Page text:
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Fisher v. Texas, the affirmative action case that will not die, explained

Plaintiff Abigail Fisher lost before the Fifth Circuit Court of Appeals again today.
Plaintiff Abigail Fisher lost before the Fifth Circuit Court of Appeals again today.
Mark Wilson/Getty Images
Libby Nelson is Vox's policy editor, leading coverage of how government action and inaction shape American life. Libby has more than a decade of policy journalism experience, including at Inside Higher Ed and Politico. She joined Vox in 2014.

Last year, the Supreme Court sent a challenge to the University of Texas's affirmative action policy back to a lower court for further review. A panel of judges from the Fifth Circuit Court of Appeals has now reviewed the case again, and again found in the university's favor.

The lawyers for the plaintiff — Abigail Fisher, a student rejected from UT-Austin in 2008 — plan to appeal. And that means this case could end up before the Supreme Court again for the second time in three years. Or the full 15-judge Fifth Circuit could find in Fisher's favor and put an end to the case, which has been working its way through the legal system for six years.

At issue in Fisher v. Texas is whether the state's use of race in college admissions is constitutional. The University of Texas at Austin admits most of its students by automatically letting in the top 10 percent of every high school graduating class, but other students are admitted under a more holistic process — one that considers race and other attributes rather than simply class rank.

The system was developed as a way to create diversity without considering race. A 1997 case, Hopwood v. Texas, forbade the consideration of race in admissions. Because schools in Texas, as in the rest of the US, are bastions of de facto segregation, admitting the top 10 percent of the graduating class from each school in Texas was a way to tacitly create racial diversity.

But the Top Ten Percent Plan didn't consider any markers of academic achievement other than class rank. A world-class trumpeter with mediocre grades, or a National Merit semifinalist who happened to attend a very high-achieving high school, could be shut out. To address those problems, the university also admits less than 20 percent of its incoming classes by looking at applicants in a more holistic way. Initially, because affirmative action was banned in Texas, those criteria included socioeconomic status and whether students' parents had attended college.

The percentage of students admitted under "holistic review has been falling, as this chart from the court's decision today shows:


Race was added as a factor in the UT-Austin admissions process after 2003, when the  Supreme Court upheld affirmative action as constitutional. But compared to the Top Ten Percent Plan, the holistic review disadvantaged students from racial minorities, the Fifth Circuit panel wrote in its decision today:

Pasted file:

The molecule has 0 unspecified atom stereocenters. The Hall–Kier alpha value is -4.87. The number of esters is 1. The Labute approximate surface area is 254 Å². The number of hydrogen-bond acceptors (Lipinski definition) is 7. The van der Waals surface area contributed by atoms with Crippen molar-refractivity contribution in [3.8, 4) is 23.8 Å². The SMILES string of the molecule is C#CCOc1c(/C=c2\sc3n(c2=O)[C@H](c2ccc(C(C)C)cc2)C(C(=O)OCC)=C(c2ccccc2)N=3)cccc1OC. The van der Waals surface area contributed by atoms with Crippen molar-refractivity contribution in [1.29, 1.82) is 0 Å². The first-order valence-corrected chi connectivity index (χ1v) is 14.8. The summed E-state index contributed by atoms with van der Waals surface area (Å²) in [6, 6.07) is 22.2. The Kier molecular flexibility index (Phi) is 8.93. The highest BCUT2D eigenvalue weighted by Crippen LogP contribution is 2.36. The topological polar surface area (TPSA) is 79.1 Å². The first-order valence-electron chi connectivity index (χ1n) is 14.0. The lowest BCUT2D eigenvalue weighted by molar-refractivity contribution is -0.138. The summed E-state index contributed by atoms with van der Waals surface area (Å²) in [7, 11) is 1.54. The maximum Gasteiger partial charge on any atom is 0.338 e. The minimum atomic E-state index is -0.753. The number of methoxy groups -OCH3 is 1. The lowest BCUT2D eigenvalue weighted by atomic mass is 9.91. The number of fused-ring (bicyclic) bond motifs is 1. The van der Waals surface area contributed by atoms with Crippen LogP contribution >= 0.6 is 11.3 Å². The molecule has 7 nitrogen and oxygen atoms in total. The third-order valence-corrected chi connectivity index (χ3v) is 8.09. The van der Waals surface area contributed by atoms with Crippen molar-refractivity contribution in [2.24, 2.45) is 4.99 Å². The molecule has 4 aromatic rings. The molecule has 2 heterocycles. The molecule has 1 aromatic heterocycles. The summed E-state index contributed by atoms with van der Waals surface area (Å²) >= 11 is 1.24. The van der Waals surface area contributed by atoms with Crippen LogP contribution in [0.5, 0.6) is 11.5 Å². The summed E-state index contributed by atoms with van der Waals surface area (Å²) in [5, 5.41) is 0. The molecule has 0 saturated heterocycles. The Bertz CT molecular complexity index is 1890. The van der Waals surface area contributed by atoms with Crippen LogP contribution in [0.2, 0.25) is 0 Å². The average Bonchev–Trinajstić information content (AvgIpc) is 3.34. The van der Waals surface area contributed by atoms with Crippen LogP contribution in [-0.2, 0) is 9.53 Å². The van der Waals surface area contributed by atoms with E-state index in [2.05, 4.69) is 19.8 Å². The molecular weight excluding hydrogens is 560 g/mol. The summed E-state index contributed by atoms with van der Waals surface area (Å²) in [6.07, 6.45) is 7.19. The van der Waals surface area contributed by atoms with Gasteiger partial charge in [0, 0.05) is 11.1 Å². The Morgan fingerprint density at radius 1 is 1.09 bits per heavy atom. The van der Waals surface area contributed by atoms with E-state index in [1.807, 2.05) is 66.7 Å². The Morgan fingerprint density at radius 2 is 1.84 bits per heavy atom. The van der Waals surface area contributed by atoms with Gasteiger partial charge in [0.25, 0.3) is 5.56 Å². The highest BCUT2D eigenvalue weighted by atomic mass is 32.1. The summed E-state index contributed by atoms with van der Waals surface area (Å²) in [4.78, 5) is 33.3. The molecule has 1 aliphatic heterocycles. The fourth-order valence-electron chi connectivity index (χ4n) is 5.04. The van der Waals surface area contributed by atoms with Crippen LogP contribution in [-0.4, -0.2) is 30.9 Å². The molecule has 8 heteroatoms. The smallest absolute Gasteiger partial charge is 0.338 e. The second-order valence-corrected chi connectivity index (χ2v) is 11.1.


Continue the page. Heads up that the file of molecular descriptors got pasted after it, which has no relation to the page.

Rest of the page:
Admission via the holistic review program - overwhelmingly and disproportionally of white students-is highly competitive for minorities and non-minorities alike. These data persuade us of the force of UT Austin's argument that a limited use of race is necessary to target minorities with unique talents and higher test scores to add diversity ... to the student body.

Fisher, who graduated from Louisiana State University in 2012, wasn't in the top 10 percent of her high school graduating class, nor was she admitted to UT-Austin through holistic review. Fisher's lawyers argue that considering race as part of the holistic review is unnecessary, in part because the university already achieves significant diversity through the Top Ten Percent Plan.

The Fifth Circuit found in the university's favor, and the case was appealed to the Supreme Court. In a 7-1 decision in 2013 that surprised many observers, the court found that the appeals court had not applied a strict enough legal standard when considering the university's case, and sent it back to be reexamined under "strict scrutiny" — essentially not giving the university the benefit of the doubt. Some supporters of affirmative action feared this was an insurmountable hurdle.

A panel of judges from the court again ruled in the university's favor in a 2-1 decision. The two justices in the majority pointed out that the university already pursues many of the race-blind solutions that opponents of affirmative action suggest. The Supreme Court's previous decisions on affirmative action, the majority writes, require such a decision: "To reject the UT  Austin plan is to confound developing principles of neutral affirmative action, looking away from Bakke and Grutter, leaving them in uniform but without command — due only a courtesy salute in passing."

If the Supreme Court wants to overturn affirmative action, in other words, it will have to address those precedents directly — which, depending on the outcome of the appeal, could happen as early as next year.